Sir Billy Butlin’s Last Visit to Skegness

Multi-millionaire Sir William Butlin, who started making his fortune tune in Skegness and put the resort firmly on the on map in the process, paid a return visit to switch on the 1977 illuminations. Massive crowds, jammed solid along the seafront, were there to greet him on the Monday evening.

And what a welcome they gave the 77-year-old founder of Butlin’s holiday camps when he arrived in an open landau at the swimming pool for the ceremony. He had joined the torchlight procession at the County Hotel, where he was staying, and the 90 ATC torch bearers, six Redcoats and the Janice Sutton dancers escorted him to the rostrum overlooking the pool.

While they were waiting the audience had seen an “It’s a Knockout” series of water games by teams comprising members of the Skegness, Scunthorpe, Mablethorpe and Louth “It’s a Knockout” teams. The commentary was given by Mr Tony Fisher.

The arrangements were made by the pool supervisor, Mr Fred Beeby, and his staff, who, at the end, challenged the winning team to a rowing boat tug-of-war.

Sir William was introduced by Dr William Browne, chairman of East Lindsey District Council, who welcomed him back to Skegness in its centenary year.

Sir William, who is patron of the centenary, thanked everyone for their warm welcome, saying: “This visit is almost like a homecoming.”

The town had changed a great deal since he first came 51 years ago. He appreciated how difficult things were in these times but he was confident that Skegness would go on from strength to strength.

“I shall never forget the great part Skegness played in my life,” he said. He wished the resort not only a successful season but many more in the years to come.

As he pressed the switch and the lights sprang to life along the whole mile of seafront, rockets exploded in the sky behind him.

Thanking him, the Mayor, Coun Harry Hall, spoke of Sir William’s close relationship with the town and the way he had devoted himself to the leisure industry, which was one of the biggest industries in the country today. His achievements had made him a household name.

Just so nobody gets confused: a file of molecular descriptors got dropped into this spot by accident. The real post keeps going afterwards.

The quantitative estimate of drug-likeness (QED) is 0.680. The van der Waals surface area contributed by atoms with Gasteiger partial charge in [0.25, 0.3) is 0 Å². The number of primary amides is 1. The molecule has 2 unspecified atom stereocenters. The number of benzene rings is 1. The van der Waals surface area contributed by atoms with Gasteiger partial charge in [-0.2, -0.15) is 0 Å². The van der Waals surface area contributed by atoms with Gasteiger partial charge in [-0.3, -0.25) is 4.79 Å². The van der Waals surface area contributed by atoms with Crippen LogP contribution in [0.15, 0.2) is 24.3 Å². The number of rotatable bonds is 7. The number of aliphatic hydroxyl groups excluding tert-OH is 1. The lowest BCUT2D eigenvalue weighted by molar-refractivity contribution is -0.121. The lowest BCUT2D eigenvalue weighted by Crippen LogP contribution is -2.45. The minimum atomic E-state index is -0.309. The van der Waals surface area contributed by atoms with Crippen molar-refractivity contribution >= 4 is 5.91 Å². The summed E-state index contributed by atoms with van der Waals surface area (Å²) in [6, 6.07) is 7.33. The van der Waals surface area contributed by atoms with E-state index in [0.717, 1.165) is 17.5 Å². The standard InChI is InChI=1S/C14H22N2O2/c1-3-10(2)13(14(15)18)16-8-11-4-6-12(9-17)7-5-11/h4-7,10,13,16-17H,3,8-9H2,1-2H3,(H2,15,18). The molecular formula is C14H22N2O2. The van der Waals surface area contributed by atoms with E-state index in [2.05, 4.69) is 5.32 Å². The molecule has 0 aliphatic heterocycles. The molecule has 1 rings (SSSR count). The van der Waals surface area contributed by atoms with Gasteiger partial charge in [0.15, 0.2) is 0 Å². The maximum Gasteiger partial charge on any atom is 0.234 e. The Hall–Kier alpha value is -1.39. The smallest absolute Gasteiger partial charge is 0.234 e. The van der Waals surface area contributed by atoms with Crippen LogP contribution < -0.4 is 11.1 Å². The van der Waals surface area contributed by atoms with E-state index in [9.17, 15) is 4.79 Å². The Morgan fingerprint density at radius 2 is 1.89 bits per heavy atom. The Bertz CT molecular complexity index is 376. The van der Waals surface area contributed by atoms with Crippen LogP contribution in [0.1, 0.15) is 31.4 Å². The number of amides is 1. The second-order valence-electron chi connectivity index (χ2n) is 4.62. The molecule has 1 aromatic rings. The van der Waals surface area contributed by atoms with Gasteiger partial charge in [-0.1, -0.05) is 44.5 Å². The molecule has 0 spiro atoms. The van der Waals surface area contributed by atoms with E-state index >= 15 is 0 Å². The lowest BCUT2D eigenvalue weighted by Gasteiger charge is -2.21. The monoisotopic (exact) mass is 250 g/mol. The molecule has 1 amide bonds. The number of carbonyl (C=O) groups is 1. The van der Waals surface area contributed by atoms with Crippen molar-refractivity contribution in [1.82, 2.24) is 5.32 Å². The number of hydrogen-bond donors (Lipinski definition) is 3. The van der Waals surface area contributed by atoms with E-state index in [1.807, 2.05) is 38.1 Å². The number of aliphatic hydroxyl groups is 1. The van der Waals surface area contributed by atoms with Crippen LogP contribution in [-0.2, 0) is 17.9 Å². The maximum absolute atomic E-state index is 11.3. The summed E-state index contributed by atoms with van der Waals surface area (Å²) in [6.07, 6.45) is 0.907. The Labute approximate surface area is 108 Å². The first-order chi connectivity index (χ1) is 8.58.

Coun Hall also paid tribute to the hard work of everyone who had played any part in organising the torchlight procession and switch-on and making it such a memorable evening.

Contrary to popular belief many people gave up their time without pay for this kind of thing and it was very good for the town.

As Sir William already had a jolly fisherman statuette, the Mayor presented him with a framed Skegness Centenary design in lace, featuring the same famous character. This had been made by Stiebels of Nottingham at their Skegness factory.

The mayor called it a token of the town’s appreciation and Sir William replied that it was something he would admire for years.

Then the procession reformed to take him back to the County Hotel, which stands on the site of his first large-scale amusement site in the thirties.

Sir William came back later to a reception in the Compass Restaurant. Among those present was Mr Harry Oakes, Butlinland’s general manager since 1957, who came there from the Admiralty when it was HMS Royal Arthur during the war and joined the Butlin organisation as engineer in charge when the camp reopened in 1946.

At the reception was Mr Peter Dacre of the Sunday Express, who is helping Sir William to write his autobiography, which should be on sale next summer.

He told the “Standard” that Billy Butlin, as he then was, rented 300 yards of sand dunes when he came to Skegness in 1926 for 150 a year. He got it levelled for nothing by advertising the sand to builders, offering it free if they would move it. He was “over the moon” about his return visit.

Sir William, who retired in 1968, met Coun Bob Stowe of Ingoldmells, again at the reception. Coun Stowe’s father drove the sewage pipes through the dunes for the first Butlin’s holiday camp when it was built at Ingoldmells in the mid 1930’s.

The Centenary Action Committee held a “Switched On” dance from 11 pm to 2 am at the Festival Pavilion. About 250 people danced to ,the Wedgwood Blue, a four-man dance group of the Royal Staffordshire Regiment.

This was the committee’s second dance at the Pavilion. Only 100 attended the first one, at which the Brass Roots, from Grantham, provided the music and because of that poor response a third one planned for next Monday has been cancelled.

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